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Students Fired Up to Develop Miniature Satellite to Fight Wildfires

Multidisciplinary Team Learns to Build 'CubeSats' to Launch Into Space
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As wildfires continue to cause destruction across California, a team of Cal State Fullerton engineering and computer science students is exploring a solution to fight the devastating infernos.

The undergraduates are designing, manufacturing and building a cube-shaped, miniaturized satellite, known as a CubeSat, to observe Earth from space to predict and detect fires. The data captured is used to detect areas of risk — to put out fires before a blaze even starts.

“This year’s fire season has been particularly harmful. With the onset of climate change, we need to utilize tools such as satellites to study Earth and try to predict and prevent natural disasters,” said senior Patrick Babb, a mechanical engineering major who is leading the team project.

The 10-member student team is developing a prototype, dubbed “TitanSat,” which incorporates infrared cameras and solar power to monitor Earth’s climate and detect hot and dry zones that pose a wildfire risk.

The TitanSat is a long-term research project, with the goal of eventually launching the microsatellite into space one day, noted Sagil James, associate professor of mechanical engineering, who is the team’s faculty adviser with Kiran George, professor of computer engineering.

“The mission of TitanSat is to introduce satellite technology to our engineering students while addressing critical problems: To save California from the devastation of wildfires by monitoring fire zones and create cost-effective technological solutions that can help progress weather satellite development,” James said.

The other CSUF team members are Kye Arai, Victor Calderon, Scott Cary, Sally George, Abraham Rodriguez and Kirk Williams, all mechanical engineering majors; computer science major Evelyn Johnson; and electrical engineering major Tyra Jackson. A Troy High School student also is working on the project.

Johnson’s role is to develop computer codes to allow the TitanSat to process images and send them back to Earth.

“I’m fascinated about how complex satellites are,” said Johnson, who plans on a career as a software developer and programmer. “Satellites are not just limited to machines, but can also expand to ‘natural satellites’ like the moon that orbits a planet or star.”

Evelyn Johnson

Evelyn Johnson is a computer science major working on the CubeSat project.

Evelyn Johnson is a computer science major working on the CubeSat project.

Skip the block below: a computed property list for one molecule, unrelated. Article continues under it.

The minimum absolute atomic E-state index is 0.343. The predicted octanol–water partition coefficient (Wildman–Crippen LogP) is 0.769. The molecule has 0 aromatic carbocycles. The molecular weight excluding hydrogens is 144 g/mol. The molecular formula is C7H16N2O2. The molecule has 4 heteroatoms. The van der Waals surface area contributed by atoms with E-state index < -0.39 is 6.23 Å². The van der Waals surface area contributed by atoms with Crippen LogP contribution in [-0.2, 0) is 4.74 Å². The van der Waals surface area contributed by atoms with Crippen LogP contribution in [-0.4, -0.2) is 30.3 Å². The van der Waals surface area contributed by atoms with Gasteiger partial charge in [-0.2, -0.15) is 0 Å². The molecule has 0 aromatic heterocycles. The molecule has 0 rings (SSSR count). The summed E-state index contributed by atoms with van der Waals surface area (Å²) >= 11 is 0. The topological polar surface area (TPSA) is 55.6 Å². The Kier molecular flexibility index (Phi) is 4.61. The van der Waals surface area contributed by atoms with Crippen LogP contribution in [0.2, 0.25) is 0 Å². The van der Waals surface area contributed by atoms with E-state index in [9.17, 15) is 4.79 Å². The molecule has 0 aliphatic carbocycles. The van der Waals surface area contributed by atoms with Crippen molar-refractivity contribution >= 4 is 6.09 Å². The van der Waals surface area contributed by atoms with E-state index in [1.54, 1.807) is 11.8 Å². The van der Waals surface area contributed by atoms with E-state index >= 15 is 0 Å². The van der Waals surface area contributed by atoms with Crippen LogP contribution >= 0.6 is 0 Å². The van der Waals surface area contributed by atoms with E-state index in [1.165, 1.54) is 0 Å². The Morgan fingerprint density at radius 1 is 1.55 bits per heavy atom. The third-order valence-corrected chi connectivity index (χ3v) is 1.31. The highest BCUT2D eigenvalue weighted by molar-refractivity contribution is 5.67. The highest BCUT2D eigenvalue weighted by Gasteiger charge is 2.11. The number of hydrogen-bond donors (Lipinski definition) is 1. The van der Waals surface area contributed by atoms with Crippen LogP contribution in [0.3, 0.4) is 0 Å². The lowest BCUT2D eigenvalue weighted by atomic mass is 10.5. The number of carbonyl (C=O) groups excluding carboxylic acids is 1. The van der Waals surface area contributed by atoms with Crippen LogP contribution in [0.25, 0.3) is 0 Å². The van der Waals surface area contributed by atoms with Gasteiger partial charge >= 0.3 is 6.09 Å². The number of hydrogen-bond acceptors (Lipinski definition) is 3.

The CubeSat concept was initially conceived more than 20 years ago as a powerful educational tool at the university level to introduce students to space science and exploration, James explained. Today, it has grown into becoming an integral part of actual space missions.

CubeSats are ultra-compact miniature spacecraft that orbit Earth, which can be developed at a relatively low-cost with off-the-shelf parts. The satellite is only 10x10x10 centimeters (10 centimeters is roughly 4 inches) and weighs less than three pounds. The small satellites can withstand forces and temperatures of space, while generating enough power from solar cells to function the electrical and electronic components.

CubeSat rendering

Students created this CubeSat rendering.

“These small satellites are important because they relay information of interest back to Earth or to other satellites and increase access to space for more people. As a result, a larger pool of ideas can be applied to solve problems on Earth, such as climate change so that we can live sustainably,” said Babb, who graduates next year. He plans to pursue a doctorate in aerospace engineering and aspires to work in academia. (See related story)

The goal of TitanSat, which students can work on for their senior capstone project, is to make the satellite lighter and easier to manufacture, Babb added. The students plan to finish a working engineering model by the end of the fall semester and complete the project by spring.

To become more knowledgeable about the miniature satellites, Babb was a 2019 summer intern at NASA’s Ames Research Center in Silicon Valley, where he worked on testing cube satellites and learned how the space agency partners with outside entities to launch such spacecraft. He also led the initial stages of an agreement with the university to launch a cube satellite into space in the future.

“By interning at NASA, I realized that having a good idea is all it takes to launch a CubeSat,”  Babb said. “I’m confident that we’ll see a TitanSat in space one day.”

Debra Cano Ramos